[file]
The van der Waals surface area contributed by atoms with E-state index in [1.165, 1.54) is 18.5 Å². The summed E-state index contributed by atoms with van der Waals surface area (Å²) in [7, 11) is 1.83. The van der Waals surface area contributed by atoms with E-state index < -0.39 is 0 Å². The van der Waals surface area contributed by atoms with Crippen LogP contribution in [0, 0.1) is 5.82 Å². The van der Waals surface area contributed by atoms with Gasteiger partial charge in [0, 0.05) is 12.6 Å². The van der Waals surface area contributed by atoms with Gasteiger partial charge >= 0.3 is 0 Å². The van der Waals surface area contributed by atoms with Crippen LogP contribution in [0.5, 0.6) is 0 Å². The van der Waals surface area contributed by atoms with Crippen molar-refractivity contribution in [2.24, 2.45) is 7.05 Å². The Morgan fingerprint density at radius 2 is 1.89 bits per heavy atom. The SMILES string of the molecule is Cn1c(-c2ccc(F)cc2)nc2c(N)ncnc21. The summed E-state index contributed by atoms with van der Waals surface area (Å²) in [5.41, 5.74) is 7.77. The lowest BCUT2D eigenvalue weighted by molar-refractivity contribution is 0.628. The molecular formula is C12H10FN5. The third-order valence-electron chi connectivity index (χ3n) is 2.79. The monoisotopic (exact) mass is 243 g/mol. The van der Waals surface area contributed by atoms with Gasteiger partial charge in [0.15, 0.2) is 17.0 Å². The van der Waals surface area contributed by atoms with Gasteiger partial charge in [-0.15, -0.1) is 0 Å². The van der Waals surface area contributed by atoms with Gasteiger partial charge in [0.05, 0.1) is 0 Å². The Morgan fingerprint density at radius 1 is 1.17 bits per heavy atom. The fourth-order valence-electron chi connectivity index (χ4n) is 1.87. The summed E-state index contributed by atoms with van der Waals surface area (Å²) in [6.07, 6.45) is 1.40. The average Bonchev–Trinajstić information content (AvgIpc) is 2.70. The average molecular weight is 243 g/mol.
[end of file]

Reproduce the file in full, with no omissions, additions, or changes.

The van der Waals surface area contributed by atoms with E-state index in [1.165, 1.54) is 18.5 Å². The summed E-state index contributed by atoms with van der Waals surface area (Å²) in [7, 11) is 1.83. The van der Waals surface area contributed by atoms with E-state index < -0.39 is 0 Å². The van der Waals surface area contributed by atoms with Crippen LogP contribution in [0, 0.1) is 5.82 Å². The van der Waals surface area contributed by atoms with Gasteiger partial charge in [0, 0.05) is 12.6 Å². The van der Waals surface area contributed by atoms with Gasteiger partial charge >= 0.3 is 0 Å². The van der Waals surface area contributed by atoms with Crippen LogP contribution in [0.5, 0.6) is 0 Å². The van der Waals surface area contributed by atoms with Crippen molar-refractivity contribution in [2.24, 2.45) is 7.05 Å². The Morgan fingerprint density at radius 2 is 1.89 bits per heavy atom. The SMILES string of the molecule is Cn1c(-c2ccc(F)cc2)nc2c(N)ncnc21. The summed E-state index contributed by atoms with van der Waals surface area (Å²) in [5.41, 5.74) is 7.77. The lowest BCUT2D eigenvalue weighted by molar-refractivity contribution is 0.628. The molecular formula is C12H10FN5. The third-order valence-electron chi connectivity index (χ3n) is 2.79. The monoisotopic (exact) mass is 243 g/mol. The van der Waals surface area contributed by atoms with Gasteiger partial charge in [0.15, 0.2) is 17.0 Å². The van der Waals surface area contributed by atoms with Gasteiger partial charge in [-0.15, -0.1) is 0 Å². The van der Waals surface area contributed by atoms with Gasteiger partial charge in [0.05, 0.1) is 0 Å². The Morgan fingerprint density at radius 1 is 1.17 bits per heavy atom. The fourth-order valence-electron chi connectivity index (χ4n) is 1.87. The summed E-state index contributed by atoms with van der Waals surface area (Å²) in [6.07, 6.45) is 1.40. The average Bonchev–Trinajstić information content (AvgIpc) is 2.70. The average molecular weight is 243 g/mol.